Friday, December 29, 2006

Healthy Hearts in the City

Research indicates that air pollution affects not just your lungs, but also your cardiovascular health. Particulate matter, in particular, appears to thicken the blood by increasing clotting factors. Other affects of air pollution are an increased inflammatory response, which could result in increased susceptibility to allergies and asthma, and degradation of immune cells.

If you live in a city, this is very disheartening news. It can leave you feeling apathetic. But take heart! What you eat could help protect you.

Let’s start with the least obvious and most appealing of your options . . . a cup of coffee! Yes, believe it or not, researchers studying antioxidant content of foods common in the American diet, in combination with likely portion sizes consumed, have discovered that coffee offers the most protection in the standard American diet.

They concluded that the average adult consumes 1,299 milligrams of antioxidants daily from coffee. The closest competitor was tea at 294 milligrams. Rounding out the top five sources were bananas, 76 milligrams; dry beans, 72 milligrams; and corn, 48 milligrams. According to the Agriculture Department, the typical adult American drinks 1.64 cups of coffee daily.

But really, any antioxidant source would be helpful, whether that be Vitamin A, beta-carotene, Vitamin C, Vitamin E, selenium, or any of the myriad awkwardly monikered antioxidants found in various natural foodstuffs.

Anyone who has bothered to listen to my diatribes in the past, knows my passion for Vitamin C. Unlike the other antioxidants available as supplements, it would be very difficult to accidentally overdose on Vitamin C. In fact, “There are very few research studies that document vitamin C toxicity at any level of supplementation, and there are no documented toxicity effects whatsoever for vitamin C in relation to food and diet

It has been proposed by some researchers that Vitamin C not only keeps the cardiovascular system healthy, but also the lungs: “Vitamin C is the major antioxidant substance present in the airway surface liquid of the lung, where it could be important in protecting against both endogenous and exogenous oxidants.” (American Journal of Clinical Nutrition, Vol 61, “Asthma, inhaled oxidants, and dietary antioxidants,” GE Hatch).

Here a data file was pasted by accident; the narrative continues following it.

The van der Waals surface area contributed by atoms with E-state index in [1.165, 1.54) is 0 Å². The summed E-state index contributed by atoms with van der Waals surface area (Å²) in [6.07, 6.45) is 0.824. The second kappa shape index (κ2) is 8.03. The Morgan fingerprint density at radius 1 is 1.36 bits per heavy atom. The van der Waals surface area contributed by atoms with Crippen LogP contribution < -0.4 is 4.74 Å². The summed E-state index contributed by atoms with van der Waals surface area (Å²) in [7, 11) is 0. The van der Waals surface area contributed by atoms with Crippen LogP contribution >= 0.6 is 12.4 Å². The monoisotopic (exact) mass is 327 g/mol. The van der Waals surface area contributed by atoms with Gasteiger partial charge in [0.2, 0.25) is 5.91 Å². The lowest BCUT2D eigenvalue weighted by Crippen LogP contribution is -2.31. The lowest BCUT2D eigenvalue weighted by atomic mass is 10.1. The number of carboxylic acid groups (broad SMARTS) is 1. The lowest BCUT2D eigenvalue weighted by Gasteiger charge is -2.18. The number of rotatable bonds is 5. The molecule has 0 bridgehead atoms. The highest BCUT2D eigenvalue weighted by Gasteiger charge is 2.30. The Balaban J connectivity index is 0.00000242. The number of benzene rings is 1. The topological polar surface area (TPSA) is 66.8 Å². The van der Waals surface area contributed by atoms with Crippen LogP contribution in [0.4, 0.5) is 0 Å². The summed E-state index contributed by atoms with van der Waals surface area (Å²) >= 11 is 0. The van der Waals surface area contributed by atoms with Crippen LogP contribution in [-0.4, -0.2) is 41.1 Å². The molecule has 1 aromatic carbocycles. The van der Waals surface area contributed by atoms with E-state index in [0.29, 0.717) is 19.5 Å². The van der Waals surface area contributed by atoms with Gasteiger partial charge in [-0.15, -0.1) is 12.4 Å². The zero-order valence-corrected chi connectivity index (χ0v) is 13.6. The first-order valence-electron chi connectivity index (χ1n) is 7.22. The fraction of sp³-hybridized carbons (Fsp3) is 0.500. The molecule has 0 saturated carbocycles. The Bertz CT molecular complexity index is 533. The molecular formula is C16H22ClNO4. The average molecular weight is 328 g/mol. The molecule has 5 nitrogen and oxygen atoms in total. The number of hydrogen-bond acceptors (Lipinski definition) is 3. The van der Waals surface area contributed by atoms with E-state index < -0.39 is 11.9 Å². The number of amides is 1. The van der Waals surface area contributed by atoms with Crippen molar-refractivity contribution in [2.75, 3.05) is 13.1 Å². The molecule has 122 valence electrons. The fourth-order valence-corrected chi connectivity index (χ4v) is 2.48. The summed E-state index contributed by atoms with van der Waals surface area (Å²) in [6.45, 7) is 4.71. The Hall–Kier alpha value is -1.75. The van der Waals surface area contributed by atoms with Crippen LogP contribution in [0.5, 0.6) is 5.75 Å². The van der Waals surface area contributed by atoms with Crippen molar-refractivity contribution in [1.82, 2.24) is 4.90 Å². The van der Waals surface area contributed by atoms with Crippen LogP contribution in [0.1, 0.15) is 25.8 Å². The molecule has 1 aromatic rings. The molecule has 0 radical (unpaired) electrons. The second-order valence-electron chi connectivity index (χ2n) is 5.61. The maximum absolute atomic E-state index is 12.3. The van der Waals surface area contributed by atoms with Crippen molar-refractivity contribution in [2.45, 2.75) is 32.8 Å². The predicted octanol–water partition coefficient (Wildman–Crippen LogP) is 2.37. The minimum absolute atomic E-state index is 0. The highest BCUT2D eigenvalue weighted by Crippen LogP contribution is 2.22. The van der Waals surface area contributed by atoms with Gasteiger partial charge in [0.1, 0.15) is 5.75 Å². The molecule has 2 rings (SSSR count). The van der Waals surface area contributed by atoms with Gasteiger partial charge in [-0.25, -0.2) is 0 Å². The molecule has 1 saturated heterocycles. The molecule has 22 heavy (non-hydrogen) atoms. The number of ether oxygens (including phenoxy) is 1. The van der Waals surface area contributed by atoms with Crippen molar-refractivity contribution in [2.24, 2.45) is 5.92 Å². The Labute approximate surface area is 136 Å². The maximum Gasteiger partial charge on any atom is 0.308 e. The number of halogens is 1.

My favorite vitamin C supplement is Emergen-C. Along with Vitamin C, it contains important minerals and electrolytes. Rumor has it that some people use this stuff to “cure” their hangover symptoms. It is easy to carry with you, as 1 g doses of Vitamin C are individually wrapped. You only need a glass of water to dilute it into. I recommend the Lite flavor, because it has less added “fluff.” As Vitamin C is water soluble, the best way to maximize your benefit from a supplement, is to take small doses over the course of the day.

Again, protecting yourself from the ravages of the city doesn’t have to be a chore. A nibble of chocolate can be protective, as can a sip of red wine. Red wine appears to both help thin blood and act as an antioxidant. There is also a Spanish study that shows red wine consumption may reduce lung cancer risk.



At December 31, 2006 6:42 AM, Blogger PeakEngineer said...

I love coffee and appreciate its antioxidant benefits, but you should also consider the negatives wrought by caffeine (as posted here)

Still, I would think a cup once in a while could strike a balance between the good and the bad effects.

At January 03, 2007 1:56 PM, Blogger Jade said...

Thank you, peakengineer, for linking us to some detailed information on the negative aspects of drinking coffee. I personally have weaned myself from coffee on several occassions, slowly depriving myself by cutting my intake in half progressively until I was coffee free, but it is one of those things I don't think is particularly bad . . . so I take up my 1 coffee a day habit again.

While I think I was healthier without it, getting out of bed was just less motivating. I'm not a morning person, so I don't see myself giving up my coffee vice any time soon.

I think it is important for people to consider the impact coffee has on their health and come to their own equilibrium, so again, I appreciate your link to a detailed account of the negative impacts. One aspect that wasn't elaborated on is the long-term impact of stress hormones (I believe cortisol is one) that coffee releases into your system . . . if you live a sedentary lifestyle (ie. drink your coffee, drive to work, and sit at a desk all day) those elevated stress hormones will cause you to gain weight. For those who can't/won't give up their morning coffee, exercising after drinking it is a very good idea.

Coffee has a few benefits to keep in mind, as well. One is that it has been linked to a reduced risk of colon cancer.

It isn't just the coffee that Starbucks has people addicted to. Some people are addicted to the ridiculous fluff they add -- caramel (can you say high fructose corn syrup?) for one. And all those flavored syrups. :P

At January 03, 2007 6:56 PM, Blogger PeakEngineer said...

Ugh, don't get me started on high fructose corn syrup :) I only recently started seriously checking the labels in the store for processed sugar at the urging of my wife, and every time I go shopping it reinforces my desire to grow my own food.

At January 04, 2007 8:32 AM, Blogger Jade said...

Once you know a few things about what exactly goes into processed foods, grocery shopping becomes much more challenging. Luckily, there are a lot more healthy options than there used to be. I suspect that in your neck of the woods, you could grow stevia pretty well. It would be worth trying. I've considered bee keeping, myself, but there are a lot of regulations on bee keeping that necessitate the use of fumigants, etc.


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